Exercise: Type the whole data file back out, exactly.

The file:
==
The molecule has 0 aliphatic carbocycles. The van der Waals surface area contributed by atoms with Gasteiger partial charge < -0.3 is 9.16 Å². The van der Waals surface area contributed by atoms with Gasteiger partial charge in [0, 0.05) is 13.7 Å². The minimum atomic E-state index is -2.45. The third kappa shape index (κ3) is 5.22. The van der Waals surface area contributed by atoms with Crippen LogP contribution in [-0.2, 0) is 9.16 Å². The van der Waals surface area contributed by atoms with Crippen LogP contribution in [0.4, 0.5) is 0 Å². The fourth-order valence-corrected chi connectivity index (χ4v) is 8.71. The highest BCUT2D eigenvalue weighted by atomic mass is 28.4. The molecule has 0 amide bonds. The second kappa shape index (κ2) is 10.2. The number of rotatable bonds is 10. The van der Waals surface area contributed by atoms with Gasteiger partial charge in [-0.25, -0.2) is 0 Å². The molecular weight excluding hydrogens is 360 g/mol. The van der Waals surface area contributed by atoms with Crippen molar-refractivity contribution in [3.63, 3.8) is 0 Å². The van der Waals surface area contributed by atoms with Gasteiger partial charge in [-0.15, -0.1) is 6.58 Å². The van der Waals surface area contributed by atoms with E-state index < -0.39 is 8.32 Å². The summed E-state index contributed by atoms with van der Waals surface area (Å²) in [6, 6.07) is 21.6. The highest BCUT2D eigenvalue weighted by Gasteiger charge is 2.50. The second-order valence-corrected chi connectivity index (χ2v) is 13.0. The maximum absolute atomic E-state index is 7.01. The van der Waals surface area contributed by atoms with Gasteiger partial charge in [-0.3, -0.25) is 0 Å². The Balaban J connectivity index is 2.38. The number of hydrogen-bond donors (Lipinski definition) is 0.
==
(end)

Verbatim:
The molecule has 0 aliphatic carbocycles. The van der Waals surface area contributed by atoms with Gasteiger partial charge < -0.3 is 9.16 Å². The van der Waals surface area contributed by atoms with Gasteiger partial charge in [0, 0.05) is 13.7 Å². The minimum atomic E-state index is -2.45. The third kappa shape index (κ3) is 5.22. The van der Waals surface area contributed by atoms with Crippen LogP contribution in [-0.2, 0) is 9.16 Å². The van der Waals surface area contributed by atoms with Crippen LogP contribution in [0.4, 0.5) is 0 Å². The fourth-order valence-corrected chi connectivity index (χ4v) is 8.71. The highest BCUT2D eigenvalue weighted by atomic mass is 28.4. The molecule has 0 amide bonds. The second kappa shape index (κ2) is 10.2. The number of rotatable bonds is 10. The van der Waals surface area contributed by atoms with Gasteiger partial charge in [-0.25, -0.2) is 0 Å². The molecular weight excluding hydrogens is 360 g/mol. The van der Waals surface area contributed by atoms with Crippen molar-refractivity contribution in [3.63, 3.8) is 0 Å². The van der Waals surface area contributed by atoms with Gasteiger partial charge in [-0.15, -0.1) is 6.58 Å². The van der Waals surface area contributed by atoms with E-state index < -0.39 is 8.32 Å². The summed E-state index contributed by atoms with van der Waals surface area (Å²) in [6, 6.07) is 21.6. The highest BCUT2D eigenvalue weighted by Gasteiger charge is 2.50. The second-order valence-corrected chi connectivity index (χ2v) is 13.0. The maximum absolute atomic E-state index is 7.01. The van der Waals surface area contributed by atoms with Gasteiger partial charge in [-0.3, -0.25) is 0 Å². The Balaban J connectivity index is 2.38. The number of hydrogen-bond donors (Lipinski definition) is 0.